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Coaches Ready to Cast Sculpted Hunter

Posted May 11, 2015

EDEN PRAIRIE, Minn. — It’s safe to say Danielle Hunter is physically gifted, even sculpted, but Vikings coaches believe his “outstanding measurables” can be further molded.

Vikings Head Coach Mike Zimmer and defensive line coach Andre Patterson will become potters in bringing forth the potential they see in the third-round pick who ran the 40-yard dash in 4.57 seconds and bench pressed 225 pounds 25 times at the NFL Combine. Hunter also impressed coaches and scouts in his allotted interview session with the Vikings.

“He’s got outstanding measurables,” Zimmer said. “He’s got very heavy hands. He’s very athletic and the fact that, we feel like we can take guys like that and teach them really what we’re trying to do to improve them.

“Andre Patterson does a great job of teaching these guys what we’re trying to get accomplished and he always has,” Zimmer continued. “And I’m not saying this guy is Everson (Griffen), but you look back on Everson Griffen, you know, is a great athlete that started buying into what we’re trying to teach and really took a big jump last year and we’re hoping that he (Hunter) will too.”

When Hunter arrived at Winter Park last week for Vikings rookie minicamp, he brought a modeling clay attitude to go along with his chiseled 6-foot-5, 252-pound frame. Among things coaches want to teach is how he can maximize the use of his arms that measured 35 inches long.

“It’s a great opportunity, a blessing and something I’ve been dreaming of since I was a little kid, to make it into the NFL,” Hunter said. “It’s a dream come true and a blessing to finally be able to come back out and play football. I’ve got to come out here, listen to Coach P and what he tells me to do and grind at it.”

Hunter, who was born in Jamaica and raised in Texas, opted to leave LSU with a year of eligibility remaining. He said he was training in Arizona and developed a relationship with Patterson when the coach was in the area for Arizona State’s Pro Day this spring.

“Ever since then, we’ve been cool,” Hunter said. “(Vikings coaches are) all comfortable. I can talk to them. They are great people and people I can be around. I can trust them a lot and feel comfortable with them.”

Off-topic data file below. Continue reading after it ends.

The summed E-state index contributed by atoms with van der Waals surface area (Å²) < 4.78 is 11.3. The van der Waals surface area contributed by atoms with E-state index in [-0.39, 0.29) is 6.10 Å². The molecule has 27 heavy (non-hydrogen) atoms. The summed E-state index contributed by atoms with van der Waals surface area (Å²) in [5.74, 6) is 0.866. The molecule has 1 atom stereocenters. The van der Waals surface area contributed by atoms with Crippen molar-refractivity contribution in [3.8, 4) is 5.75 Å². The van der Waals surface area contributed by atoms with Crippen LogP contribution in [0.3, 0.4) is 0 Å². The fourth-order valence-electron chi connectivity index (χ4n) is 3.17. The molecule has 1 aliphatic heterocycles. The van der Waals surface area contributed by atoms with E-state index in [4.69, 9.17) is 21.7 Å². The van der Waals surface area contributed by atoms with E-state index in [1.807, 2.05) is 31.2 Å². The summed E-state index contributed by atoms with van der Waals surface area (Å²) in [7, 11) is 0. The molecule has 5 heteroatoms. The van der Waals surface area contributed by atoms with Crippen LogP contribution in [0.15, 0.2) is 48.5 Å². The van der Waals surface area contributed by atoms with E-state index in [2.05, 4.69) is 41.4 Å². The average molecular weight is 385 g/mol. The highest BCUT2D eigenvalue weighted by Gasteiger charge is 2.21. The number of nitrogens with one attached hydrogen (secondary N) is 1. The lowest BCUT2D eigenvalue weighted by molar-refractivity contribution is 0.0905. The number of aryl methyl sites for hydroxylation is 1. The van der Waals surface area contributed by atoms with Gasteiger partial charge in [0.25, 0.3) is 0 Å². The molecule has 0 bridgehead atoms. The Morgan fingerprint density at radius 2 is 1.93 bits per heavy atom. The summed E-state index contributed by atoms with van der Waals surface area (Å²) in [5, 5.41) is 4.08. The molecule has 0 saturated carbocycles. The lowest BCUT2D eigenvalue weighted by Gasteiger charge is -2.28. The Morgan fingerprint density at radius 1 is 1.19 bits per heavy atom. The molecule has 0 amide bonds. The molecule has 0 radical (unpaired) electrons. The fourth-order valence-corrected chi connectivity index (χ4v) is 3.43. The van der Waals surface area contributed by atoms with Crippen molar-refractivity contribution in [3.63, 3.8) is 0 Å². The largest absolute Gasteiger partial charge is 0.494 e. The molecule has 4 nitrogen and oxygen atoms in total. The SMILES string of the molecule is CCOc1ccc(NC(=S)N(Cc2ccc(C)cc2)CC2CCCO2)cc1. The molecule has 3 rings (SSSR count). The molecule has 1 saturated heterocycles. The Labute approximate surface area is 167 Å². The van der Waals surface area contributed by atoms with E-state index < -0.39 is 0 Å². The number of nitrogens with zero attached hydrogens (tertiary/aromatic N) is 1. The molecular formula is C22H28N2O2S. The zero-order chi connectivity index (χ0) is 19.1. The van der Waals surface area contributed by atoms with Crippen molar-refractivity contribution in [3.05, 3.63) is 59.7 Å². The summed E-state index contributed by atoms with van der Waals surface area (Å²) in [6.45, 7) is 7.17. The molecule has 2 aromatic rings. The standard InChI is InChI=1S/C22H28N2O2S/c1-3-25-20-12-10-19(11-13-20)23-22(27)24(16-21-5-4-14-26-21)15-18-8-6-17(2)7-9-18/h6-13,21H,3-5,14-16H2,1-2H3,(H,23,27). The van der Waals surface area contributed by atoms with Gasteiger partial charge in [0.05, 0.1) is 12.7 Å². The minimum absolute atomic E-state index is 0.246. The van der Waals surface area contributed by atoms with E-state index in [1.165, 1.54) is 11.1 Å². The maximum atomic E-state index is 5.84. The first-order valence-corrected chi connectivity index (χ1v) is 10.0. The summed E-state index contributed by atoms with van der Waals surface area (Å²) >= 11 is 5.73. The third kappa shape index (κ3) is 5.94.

Patterson said in an interview last week with Voice of the Vikings Paul Allen on the 9 to Noon show on KFAN that he’s been studying Hunter’s film every day since Minnesota tabbed him, “because I’m ready to get my hands on that young man because he’s blessed with so much God-given talent.”

“We’re going to do the best job we can to get this guy’s game to continue to progress because he’s got a chance to be a special player if we get him to continue to grow,” Patterson said. “He’s got the skill set that you look for every year for a defensive end as a first-round pick, but the young man doesn’t even turn 21 until October, so he’s still a baby. There’s no doubt in my mind that if he would have went back to LSU next year that he would have been a first-round pick next year.”

Hunter said he declared early because he preferred an option that could lead to several seasons in the same system instead of going through a change of defensive coaches in his senior season. He said he’s happy to continue wearing Purple and Gold.

“I’ve been wearing purple since junior high,” Hunter said. “I’ve been something with teeth or horns, Panthers, Mavericks, (Tigers), Vikings. It’s amazing. I just want to keep wearing Purple for the rest of my life.”

Hunter, who was drawn into football when he ran after — and caught — another child who was on skates (the child’s son was a coach), said he wants to capitalize on his gifts.

“A lot of people say I have amazing physique, but I just thank God for that,” Hunter said. “I go in the weight room and work hard every day, study film, study the playbook. I’m a great character guy, I don’t see myself doing anything bad, just stuff like that.”

Hunter’s physical attributes were highlighted by Lance Zierlein in Hunter’s NFL.com combine bio page.

“If he walked into your living room, your eyes would pop out of your head,” an unnamed former LSU coach told Zierlein. “He looks that good on the hoof. He’s going to blow up the combine, and then ace all of the interviews and NFL teams are going to fall in love with him. He still needs someone to unlock all that talent, though.”

That’s where Patterson’s film study and lessons he can offer, combined with Hunter’s coachable attitude, will best serve the Vikings to build on Hunters’ team-leading 13.0 tackles for loss in 2014 that ranked 10th in the SEC.

“I think the biggest thing that jumps out at you is he plays hard and plays at the ball. He’s got great speed and acceleration,” Patterson told Allen. “He’s aggressive, he’s quick, he’s fluid, but he just has to learn how to play the game. Every rookie that comes in here is in the same boat he’s in because the NFL game is so much different than the college game, so that part of it isn’t different than any rookie of the 31 other teams, but the thing is for him is to get him to understand the gifts he has and how to use those to the best of his advantage.”